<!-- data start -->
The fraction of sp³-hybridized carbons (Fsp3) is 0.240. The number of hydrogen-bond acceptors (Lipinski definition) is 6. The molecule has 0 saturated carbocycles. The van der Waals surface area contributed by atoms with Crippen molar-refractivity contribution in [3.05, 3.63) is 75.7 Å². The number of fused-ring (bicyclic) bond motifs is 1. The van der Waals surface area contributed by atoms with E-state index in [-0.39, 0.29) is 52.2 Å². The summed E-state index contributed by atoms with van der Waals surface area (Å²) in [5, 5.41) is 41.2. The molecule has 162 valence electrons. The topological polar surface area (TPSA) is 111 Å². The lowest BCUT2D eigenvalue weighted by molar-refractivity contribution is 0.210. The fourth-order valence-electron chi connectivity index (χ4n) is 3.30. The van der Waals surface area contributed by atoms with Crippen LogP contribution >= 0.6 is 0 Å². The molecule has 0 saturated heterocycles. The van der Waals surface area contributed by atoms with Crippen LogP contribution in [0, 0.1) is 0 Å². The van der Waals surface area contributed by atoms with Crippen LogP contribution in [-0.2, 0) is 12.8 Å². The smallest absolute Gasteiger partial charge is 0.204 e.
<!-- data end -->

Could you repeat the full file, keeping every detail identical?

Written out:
The fraction of sp³-hybridized carbons (Fsp3) is 0.240. The number of hydrogen-bond acceptors (Lipinski definition) is 6. The molecule has 0 saturated carbocycles. The van der Waals surface area contributed by atoms with Crippen molar-refractivity contribution in [3.05, 3.63) is 75.7 Å². The number of fused-ring (bicyclic) bond motifs is 1. The van der Waals surface area contributed by atoms with E-state index in [-0.39, 0.29) is 52.2 Å². The summed E-state index contributed by atoms with van der Waals surface area (Å²) in [5, 5.41) is 41.2. The molecule has 162 valence electrons. The topological polar surface area (TPSA) is 111 Å². The lowest BCUT2D eigenvalue weighted by molar-refractivity contribution is 0.210. The fourth-order valence-electron chi connectivity index (χ4n) is 3.30. The van der Waals surface area contributed by atoms with Crippen LogP contribution >= 0.6 is 0 Å². The molecule has 0 saturated heterocycles. The van der Waals surface area contributed by atoms with Crippen LogP contribution in [0, 0.1) is 0 Å². The van der Waals surface area contributed by atoms with Crippen LogP contribution in [-0.2, 0) is 12.8 Å². The smallest absolute Gasteiger partial charge is 0.204 e.